Basis of the structural functionalist perspective
A society is a complex unit, made up of interrelated parts. All these parts form the structure of the society and each sub unit has to perform its given task. Social structures are stressed and placed at the center of analysis and social functions are deduced from these structures. This perspective looks at how the various parts of the society come together and perform their individual tasks interdependently and interrelated to promote social stability and order and in turn the smooth functioning of the society. Structural functionalism is a framework for building theory that sees society as a complex system whose parts work together to promote solidarity and stability. This approach looks at society through a macro-level orientation, which is a broad focus on the social structures that shape society as a whole, and believes that society has evolved like organisms. This approach looks at both social structure and social functions. Functionalism addresses society as a whole in terms of the function of its constituent elements; namely norms, customs, traditions, and institutions. As a structural theory, Functionalism sees social structure or the organisation of society as more important than individual. Functionalism is a top down theory. Individuals are born into society and become products of all the social influences around them as they are socialised by various institutions such as the family, education, media and religion. Functionalism sees society as a system; a set of interconnected parts which together form a whole. There is a relationship between all these parts and agents of socialisation and together they all contribute to the maintenance of society as a whole. Structural functionalism concentrates on the positive and negative functions of social structures. Societal functionalism is a particular type of structural functionalism that aims to explain the role of social structures and institutions in...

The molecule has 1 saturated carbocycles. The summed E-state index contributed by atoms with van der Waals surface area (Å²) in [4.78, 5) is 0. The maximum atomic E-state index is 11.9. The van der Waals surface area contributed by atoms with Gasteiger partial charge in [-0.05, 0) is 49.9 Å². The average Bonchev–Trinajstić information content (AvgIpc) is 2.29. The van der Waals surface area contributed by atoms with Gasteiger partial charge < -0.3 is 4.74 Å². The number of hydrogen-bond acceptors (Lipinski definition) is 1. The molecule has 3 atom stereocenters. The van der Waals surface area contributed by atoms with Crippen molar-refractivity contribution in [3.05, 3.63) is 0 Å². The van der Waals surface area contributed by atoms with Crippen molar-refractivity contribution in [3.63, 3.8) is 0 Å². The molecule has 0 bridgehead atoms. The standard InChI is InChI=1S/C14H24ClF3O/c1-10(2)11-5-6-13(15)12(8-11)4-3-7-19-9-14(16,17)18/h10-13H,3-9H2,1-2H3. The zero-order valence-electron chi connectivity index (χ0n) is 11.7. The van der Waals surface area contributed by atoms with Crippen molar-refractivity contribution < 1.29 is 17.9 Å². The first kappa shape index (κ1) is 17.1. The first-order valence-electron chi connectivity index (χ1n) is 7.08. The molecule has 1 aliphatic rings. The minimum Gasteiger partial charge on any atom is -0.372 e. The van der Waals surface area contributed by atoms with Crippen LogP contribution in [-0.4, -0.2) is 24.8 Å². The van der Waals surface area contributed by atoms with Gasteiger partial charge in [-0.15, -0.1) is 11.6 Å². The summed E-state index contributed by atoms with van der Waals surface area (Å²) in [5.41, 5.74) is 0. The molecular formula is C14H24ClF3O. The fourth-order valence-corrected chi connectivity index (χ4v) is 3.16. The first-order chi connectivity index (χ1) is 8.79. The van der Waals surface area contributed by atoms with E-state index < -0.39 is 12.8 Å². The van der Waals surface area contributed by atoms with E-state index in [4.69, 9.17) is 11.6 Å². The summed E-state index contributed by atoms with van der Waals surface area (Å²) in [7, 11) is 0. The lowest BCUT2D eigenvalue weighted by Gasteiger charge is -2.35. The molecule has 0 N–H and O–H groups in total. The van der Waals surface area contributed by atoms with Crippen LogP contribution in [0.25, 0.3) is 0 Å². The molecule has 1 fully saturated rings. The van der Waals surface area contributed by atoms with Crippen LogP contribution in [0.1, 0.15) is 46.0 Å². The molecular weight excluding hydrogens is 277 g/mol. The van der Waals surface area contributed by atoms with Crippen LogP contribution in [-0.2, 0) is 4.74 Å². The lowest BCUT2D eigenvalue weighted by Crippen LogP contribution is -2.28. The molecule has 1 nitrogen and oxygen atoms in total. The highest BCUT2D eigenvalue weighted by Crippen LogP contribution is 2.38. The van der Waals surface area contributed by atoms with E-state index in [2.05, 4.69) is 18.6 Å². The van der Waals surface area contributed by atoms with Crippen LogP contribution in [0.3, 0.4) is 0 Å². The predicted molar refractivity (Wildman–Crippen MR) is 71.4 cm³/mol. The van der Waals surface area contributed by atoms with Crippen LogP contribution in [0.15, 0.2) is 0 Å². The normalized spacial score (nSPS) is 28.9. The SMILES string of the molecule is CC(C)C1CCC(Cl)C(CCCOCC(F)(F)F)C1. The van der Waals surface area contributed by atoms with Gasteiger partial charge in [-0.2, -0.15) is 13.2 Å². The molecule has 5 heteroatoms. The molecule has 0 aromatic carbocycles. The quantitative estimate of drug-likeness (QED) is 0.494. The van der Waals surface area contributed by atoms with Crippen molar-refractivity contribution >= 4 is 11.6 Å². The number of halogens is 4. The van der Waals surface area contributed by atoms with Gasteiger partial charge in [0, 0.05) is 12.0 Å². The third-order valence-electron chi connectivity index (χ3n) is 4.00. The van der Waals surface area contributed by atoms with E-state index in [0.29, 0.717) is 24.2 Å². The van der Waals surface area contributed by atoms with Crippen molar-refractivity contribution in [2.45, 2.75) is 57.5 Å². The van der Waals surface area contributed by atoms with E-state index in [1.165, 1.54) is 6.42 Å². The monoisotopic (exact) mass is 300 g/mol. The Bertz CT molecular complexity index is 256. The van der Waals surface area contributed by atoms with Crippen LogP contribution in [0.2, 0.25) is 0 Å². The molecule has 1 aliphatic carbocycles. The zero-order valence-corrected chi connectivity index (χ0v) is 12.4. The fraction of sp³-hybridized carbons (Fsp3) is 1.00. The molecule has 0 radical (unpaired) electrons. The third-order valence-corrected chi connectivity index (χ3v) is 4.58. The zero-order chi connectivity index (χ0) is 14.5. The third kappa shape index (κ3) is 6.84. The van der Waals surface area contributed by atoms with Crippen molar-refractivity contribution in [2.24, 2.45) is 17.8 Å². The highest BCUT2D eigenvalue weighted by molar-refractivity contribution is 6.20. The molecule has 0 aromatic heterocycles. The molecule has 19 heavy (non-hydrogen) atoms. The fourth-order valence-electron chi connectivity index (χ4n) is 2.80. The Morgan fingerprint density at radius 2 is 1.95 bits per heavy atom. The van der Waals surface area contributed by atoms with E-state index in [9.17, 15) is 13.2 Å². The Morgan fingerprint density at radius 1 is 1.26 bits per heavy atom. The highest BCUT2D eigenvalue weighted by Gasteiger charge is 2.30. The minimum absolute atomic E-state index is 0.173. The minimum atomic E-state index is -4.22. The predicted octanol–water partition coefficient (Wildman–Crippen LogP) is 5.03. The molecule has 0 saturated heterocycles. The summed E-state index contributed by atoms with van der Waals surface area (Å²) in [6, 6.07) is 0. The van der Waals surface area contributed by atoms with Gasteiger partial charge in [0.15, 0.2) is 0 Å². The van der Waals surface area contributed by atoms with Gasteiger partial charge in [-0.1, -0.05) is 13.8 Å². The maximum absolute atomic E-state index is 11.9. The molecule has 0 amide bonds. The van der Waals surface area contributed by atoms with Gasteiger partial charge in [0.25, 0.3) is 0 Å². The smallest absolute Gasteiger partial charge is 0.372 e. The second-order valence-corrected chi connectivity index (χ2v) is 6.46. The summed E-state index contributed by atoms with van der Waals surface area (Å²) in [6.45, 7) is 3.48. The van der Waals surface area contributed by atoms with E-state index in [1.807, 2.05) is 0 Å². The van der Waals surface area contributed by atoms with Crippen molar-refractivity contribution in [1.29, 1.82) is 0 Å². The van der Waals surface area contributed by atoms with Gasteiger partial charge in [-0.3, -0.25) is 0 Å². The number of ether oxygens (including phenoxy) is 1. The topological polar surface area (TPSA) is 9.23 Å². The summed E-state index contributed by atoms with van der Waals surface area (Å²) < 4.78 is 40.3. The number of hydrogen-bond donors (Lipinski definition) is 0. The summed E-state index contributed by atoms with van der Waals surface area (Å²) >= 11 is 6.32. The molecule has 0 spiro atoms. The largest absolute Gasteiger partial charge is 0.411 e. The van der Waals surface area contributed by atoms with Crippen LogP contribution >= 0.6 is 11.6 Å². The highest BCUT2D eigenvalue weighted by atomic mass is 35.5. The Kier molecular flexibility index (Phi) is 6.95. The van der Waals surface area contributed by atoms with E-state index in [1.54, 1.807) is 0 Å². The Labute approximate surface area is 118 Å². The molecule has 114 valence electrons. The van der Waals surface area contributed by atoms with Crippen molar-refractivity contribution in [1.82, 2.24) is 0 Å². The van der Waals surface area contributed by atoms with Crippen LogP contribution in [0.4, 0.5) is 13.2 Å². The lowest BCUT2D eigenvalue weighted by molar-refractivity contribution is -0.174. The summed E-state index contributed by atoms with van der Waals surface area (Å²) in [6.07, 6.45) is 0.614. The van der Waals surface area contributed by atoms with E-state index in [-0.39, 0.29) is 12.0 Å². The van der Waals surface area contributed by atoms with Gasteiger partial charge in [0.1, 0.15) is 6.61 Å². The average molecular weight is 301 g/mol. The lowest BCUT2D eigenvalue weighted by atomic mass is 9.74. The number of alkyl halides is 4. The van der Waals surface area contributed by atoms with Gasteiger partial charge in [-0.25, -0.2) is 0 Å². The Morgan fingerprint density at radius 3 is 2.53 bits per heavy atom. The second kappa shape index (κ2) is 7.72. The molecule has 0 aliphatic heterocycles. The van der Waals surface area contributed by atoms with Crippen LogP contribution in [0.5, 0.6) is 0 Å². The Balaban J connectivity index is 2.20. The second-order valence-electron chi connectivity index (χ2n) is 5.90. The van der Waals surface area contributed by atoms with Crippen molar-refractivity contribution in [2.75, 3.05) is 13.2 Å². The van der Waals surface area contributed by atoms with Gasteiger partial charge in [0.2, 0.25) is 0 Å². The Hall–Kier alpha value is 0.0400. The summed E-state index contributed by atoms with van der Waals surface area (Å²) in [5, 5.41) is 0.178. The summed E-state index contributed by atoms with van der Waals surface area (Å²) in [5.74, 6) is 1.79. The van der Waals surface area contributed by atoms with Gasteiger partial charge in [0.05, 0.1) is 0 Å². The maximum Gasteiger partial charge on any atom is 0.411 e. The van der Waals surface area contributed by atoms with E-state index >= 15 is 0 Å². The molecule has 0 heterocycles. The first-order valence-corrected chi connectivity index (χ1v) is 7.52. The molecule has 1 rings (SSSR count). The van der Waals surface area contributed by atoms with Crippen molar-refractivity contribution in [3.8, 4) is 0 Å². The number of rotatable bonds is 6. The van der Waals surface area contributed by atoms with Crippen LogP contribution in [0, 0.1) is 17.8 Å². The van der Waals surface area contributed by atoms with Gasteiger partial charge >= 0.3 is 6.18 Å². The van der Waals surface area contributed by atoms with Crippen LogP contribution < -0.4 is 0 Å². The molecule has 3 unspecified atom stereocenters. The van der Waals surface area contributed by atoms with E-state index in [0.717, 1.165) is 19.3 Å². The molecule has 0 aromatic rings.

Please join StudyMode to read the full document